Mulling Over Muller

The climateers are making a big deal out of Berkeley physicist Richard Muller’s supposed “conversion” to a climate alarmism in today’s New York Times, “The Conversion of a Climate Change Skeptic”:

CALL me a converted skeptic. Three years ago I identified problems in previous climate studies that, in my mind, threw doubt on the very existence of global warming. Last year, following an intensive research effort involving a dozen scientists, I concluded that global warming was real and that the prior estimates of the rate of warming were correct. I’m now going a step further: Humans are almost entirely the cause.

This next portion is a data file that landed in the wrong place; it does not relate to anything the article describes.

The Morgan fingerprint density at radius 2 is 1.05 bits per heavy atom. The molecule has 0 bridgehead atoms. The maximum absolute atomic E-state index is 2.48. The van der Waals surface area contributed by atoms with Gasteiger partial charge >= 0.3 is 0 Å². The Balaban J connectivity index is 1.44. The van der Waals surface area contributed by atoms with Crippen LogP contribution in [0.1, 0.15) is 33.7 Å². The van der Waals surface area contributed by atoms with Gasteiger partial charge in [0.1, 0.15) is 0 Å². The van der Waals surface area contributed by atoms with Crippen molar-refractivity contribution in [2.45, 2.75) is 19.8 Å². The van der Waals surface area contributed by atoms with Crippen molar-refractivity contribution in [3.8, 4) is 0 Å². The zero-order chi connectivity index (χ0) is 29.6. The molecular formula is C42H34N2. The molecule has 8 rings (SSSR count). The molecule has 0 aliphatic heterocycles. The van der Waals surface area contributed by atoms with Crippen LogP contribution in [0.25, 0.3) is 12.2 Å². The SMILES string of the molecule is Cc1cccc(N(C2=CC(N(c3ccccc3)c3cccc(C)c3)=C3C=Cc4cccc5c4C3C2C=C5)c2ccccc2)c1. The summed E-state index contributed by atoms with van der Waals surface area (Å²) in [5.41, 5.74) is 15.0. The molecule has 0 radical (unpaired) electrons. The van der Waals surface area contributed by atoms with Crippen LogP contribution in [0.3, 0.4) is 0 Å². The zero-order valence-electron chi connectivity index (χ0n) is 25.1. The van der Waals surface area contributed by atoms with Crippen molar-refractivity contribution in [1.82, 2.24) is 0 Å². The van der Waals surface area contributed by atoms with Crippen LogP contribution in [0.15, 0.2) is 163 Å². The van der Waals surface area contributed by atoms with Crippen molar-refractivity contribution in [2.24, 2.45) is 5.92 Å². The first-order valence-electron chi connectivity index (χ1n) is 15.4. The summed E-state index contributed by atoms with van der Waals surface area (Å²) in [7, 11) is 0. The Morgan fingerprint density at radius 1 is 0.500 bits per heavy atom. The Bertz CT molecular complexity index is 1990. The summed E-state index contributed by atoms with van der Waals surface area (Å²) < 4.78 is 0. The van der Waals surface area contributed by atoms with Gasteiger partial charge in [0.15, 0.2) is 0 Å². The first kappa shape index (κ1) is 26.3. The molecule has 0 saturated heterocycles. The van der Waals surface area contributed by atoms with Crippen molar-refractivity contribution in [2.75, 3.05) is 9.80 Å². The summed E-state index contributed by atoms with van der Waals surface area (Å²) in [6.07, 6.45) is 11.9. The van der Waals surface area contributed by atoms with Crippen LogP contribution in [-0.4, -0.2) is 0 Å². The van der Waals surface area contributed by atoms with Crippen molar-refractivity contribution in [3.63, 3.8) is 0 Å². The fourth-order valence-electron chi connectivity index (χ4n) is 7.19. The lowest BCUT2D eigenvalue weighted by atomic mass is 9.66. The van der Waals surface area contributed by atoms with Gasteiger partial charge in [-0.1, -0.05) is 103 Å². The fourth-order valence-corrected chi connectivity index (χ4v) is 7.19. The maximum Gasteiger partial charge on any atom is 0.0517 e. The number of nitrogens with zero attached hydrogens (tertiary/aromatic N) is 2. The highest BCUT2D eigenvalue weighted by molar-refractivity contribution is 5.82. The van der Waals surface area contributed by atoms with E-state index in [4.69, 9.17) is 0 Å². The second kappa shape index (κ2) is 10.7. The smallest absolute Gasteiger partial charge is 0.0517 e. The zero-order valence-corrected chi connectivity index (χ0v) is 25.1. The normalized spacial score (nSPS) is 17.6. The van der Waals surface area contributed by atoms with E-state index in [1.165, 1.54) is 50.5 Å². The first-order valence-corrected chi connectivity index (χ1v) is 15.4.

Richard Muller

The climateers are especially having fun with what Muller calls “my total turnaround” because Muller’s Berkeley Earth Surface Temperature project was partially funded by the (twirl evil mustache here) Koch Brothers!  (Cue evil organ music, too, just to be safe.)  Hmm, maybe the Kochs are actually interested in good science after all, and perhaps their critics might want to give some benefit of the doubt to other Koch-supported research projects?  Yeah, right—that’ll happen.  (Or maybe this is part of a truly diabolical Koch plot of discredit climate alarmism from within?  Has that possibility occurred to the Left?  I can hear the heads starting to explode now.)